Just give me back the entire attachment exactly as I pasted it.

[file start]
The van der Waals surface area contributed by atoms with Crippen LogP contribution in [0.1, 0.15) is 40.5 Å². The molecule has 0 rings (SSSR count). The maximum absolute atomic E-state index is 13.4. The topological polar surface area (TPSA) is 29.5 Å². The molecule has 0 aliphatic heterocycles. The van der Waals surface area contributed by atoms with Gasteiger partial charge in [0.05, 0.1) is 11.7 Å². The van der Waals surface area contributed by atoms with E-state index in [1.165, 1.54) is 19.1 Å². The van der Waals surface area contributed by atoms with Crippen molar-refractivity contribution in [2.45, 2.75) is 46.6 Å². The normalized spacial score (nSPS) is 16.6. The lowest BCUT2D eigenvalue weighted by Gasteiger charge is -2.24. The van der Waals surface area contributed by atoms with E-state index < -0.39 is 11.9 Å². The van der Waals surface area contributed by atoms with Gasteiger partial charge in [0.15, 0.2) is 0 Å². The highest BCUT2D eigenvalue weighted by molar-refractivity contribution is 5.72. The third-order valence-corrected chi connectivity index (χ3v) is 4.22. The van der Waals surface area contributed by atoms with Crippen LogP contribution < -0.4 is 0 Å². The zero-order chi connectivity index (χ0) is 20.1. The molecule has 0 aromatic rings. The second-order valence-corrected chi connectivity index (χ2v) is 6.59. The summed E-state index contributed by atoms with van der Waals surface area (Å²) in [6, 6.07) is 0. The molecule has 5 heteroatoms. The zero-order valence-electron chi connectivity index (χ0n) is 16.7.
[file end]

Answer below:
The van der Waals surface area contributed by atoms with Crippen LogP contribution in [0.1, 0.15) is 40.5 Å². The molecule has 0 rings (SSSR count). The maximum absolute atomic E-state index is 13.4. The topological polar surface area (TPSA) is 29.5 Å². The molecule has 0 aliphatic heterocycles. The van der Waals surface area contributed by atoms with Gasteiger partial charge in [0.05, 0.1) is 11.7 Å². The van der Waals surface area contributed by atoms with E-state index in [1.165, 1.54) is 19.1 Å². The van der Waals surface area contributed by atoms with Crippen molar-refractivity contribution in [2.45, 2.75) is 46.6 Å². The normalized spacial score (nSPS) is 16.6. The lowest BCUT2D eigenvalue weighted by Gasteiger charge is -2.24. The van der Waals surface area contributed by atoms with E-state index < -0.39 is 11.9 Å². The van der Waals surface area contributed by atoms with Gasteiger partial charge in [0.15, 0.2) is 0 Å². The highest BCUT2D eigenvalue weighted by molar-refractivity contribution is 5.72. The third-order valence-corrected chi connectivity index (χ3v) is 4.22. The van der Waals surface area contributed by atoms with Crippen LogP contribution < -0.4 is 0 Å². The zero-order chi connectivity index (χ0) is 20.1. The molecule has 0 aromatic rings. The second-order valence-corrected chi connectivity index (χ2v) is 6.59. The summed E-state index contributed by atoms with van der Waals surface area (Å²) in [6, 6.07) is 0. The molecule has 5 heteroatoms. The zero-order valence-electron chi connectivity index (χ0n) is 16.7.